By BILLY HEYEN
Syracuse (5-5, 1-1 Atlantic Coast) couldn’t keep up with former Big East rival Georgetown (7-3) on Saturday in Washington, D.C., as the Orange fell 89-79 to the Hoyas. SU got big numbers from Elijah Hughes in the first half and Buddy Boeheim in the second half, but the Orange couldn’t find enough secondary scoring to keep up.
Here are four takeaways from Georgetown’s win over Syracuse.
Georgetown’s been without last year’s Big East Freshman of the Year, James Akinjo, for three games now. In his absence, Mac McClung has stepped up. His first half Saturday had any number of highlights worth pointing out, but let’s stick with two.
First, a graceful layup finish led Fox play-by-play man Gus Johnson to call him, “Mac daddy.” Then, at the first-half buzzer, McClung pulled up from the top of the arc and swished a 3-pointer. He had 21 points in the first half as the Hoyas went into the break on a 14-2 run to lead 48-36.
McClung dribbled right at the top of the arc before pulling up to drain another 3-pointer on his first shot of the second half, too. He was joined in double figures by Jagan Mosley, Terrell Allen and Omer Yurtseven as the Hoyas held onto their first-half edge to get the home win. McClung finished with a game-high 26 points.
The Hughes or Boeheim show
Just like a week ago in Atlanta, Elijah Hughes came out smoking hot. He nailed a 3-pointer to open his scoring, then pulled up at the foul line for his second-straight make to start the game.
In general, Syracuse’s whole offense in the first half was run by Hughes. He could get whatever shot he wanted whenever he wanted, making both 3s and fadeaways from near the lane. At the break, Hughes had 18 as he continued to show his importance to the Orange.
“We can’t stop (Hughes),” Georgetown head coach Patrick Ewing told the broadcast at the end of the first half. “He’s a great player.”
Hughes came out of the break more passive, though, and took only one shot in the first more than 10 minutes of the second half, a missed 3-pointer. Just like at Georgia Tech, when Hughes went off in the first half before Buddy Boeheim took over in the second, that happened again at Georgetown.
Buddy didn’t score in the first half, but he scored 25 points in the second half, hardly hitting any rim on his 3-point attempts. But with Hughes a non-factor (although he finished with nine assists) on the second-half score sheet, the one or the other approach couldn’t deliver this time.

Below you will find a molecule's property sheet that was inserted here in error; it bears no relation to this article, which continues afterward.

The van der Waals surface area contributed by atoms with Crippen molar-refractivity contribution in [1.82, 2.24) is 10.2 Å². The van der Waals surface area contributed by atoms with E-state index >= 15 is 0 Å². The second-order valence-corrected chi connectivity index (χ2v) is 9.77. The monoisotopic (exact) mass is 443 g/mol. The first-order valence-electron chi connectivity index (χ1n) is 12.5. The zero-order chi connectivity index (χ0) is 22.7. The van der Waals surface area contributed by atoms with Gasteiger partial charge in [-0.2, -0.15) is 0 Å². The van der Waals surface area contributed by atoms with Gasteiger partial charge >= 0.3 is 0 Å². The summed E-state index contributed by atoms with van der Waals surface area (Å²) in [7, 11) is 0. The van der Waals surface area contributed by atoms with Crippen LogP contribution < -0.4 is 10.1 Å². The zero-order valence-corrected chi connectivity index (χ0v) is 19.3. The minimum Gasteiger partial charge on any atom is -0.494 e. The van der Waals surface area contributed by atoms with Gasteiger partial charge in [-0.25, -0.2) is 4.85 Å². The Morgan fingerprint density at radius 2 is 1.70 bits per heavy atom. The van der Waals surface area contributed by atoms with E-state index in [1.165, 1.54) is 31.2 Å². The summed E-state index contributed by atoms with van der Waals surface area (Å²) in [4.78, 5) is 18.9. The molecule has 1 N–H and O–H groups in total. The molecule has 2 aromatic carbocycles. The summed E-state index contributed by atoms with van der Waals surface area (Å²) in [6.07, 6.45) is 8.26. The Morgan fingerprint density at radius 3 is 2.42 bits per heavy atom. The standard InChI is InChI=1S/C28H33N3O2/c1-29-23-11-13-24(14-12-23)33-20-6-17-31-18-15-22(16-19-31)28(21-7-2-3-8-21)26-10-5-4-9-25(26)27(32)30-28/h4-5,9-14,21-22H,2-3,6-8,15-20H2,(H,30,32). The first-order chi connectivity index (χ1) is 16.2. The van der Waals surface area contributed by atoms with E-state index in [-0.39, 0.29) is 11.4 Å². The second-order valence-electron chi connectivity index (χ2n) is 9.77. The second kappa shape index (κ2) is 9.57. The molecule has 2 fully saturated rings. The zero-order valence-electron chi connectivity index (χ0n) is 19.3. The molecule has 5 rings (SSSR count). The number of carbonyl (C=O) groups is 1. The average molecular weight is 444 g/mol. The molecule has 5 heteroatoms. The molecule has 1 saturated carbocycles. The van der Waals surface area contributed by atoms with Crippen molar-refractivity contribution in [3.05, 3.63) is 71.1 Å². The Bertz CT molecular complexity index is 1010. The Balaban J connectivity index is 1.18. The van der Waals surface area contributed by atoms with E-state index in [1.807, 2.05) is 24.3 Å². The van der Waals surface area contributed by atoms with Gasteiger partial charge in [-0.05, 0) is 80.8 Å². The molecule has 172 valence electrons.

Marek Dolezaj continues to show confidence driving to his right, an option Syracuse’s offense didn’t necessarily expect to have. Three of his five first-half field goals came on strong righty finishes through contact from outside the right block.
Dolezaj’s value to the Orange showed up when he went to the bench late in the first half with three fouls, too. After Dolezaj sat down, the Hoyas went on a 14-2 run to go to the break up 12.
Dolezaj took the first shot of the second half, a hook shot from the right block, but he couldn’t get it to go. He used a good up-fake midway through the second half to finish inside, but he wasn’t able to find the same offensive success after the break. Dolezaj finished with 13 points, nine rebounds and four assists.
Georgetown moved the ball well against the 2-3 zone, utilizing the high post effectively to create open looks. That included both numerous makes on jumpers from the 15-foot range, but also quick kickouts to the open player to keep the ball cycling and moving faster than SU’s guards.
On McClung’s 3-pointer at the end of the first half, the Orange’s perimeter defense again let it down. Instead of stepping up to stifle McClung further from the basket, Joe Girard III was caught too deep, leaving McClung room to drain the triple.
The Orange continued to be burned by 3-pointers in the second half, as the Hoyas’ action at the foul line and along the baseline set up kick outs to shooters who continued to be open. Then when Syracuse was forced into its full-court press, Georgetown broke it a number of times for layups.
Georgetown finished with a season-high 11 made 3-pointers, finishing 11-of-25 (44 percent) from beyond the arc.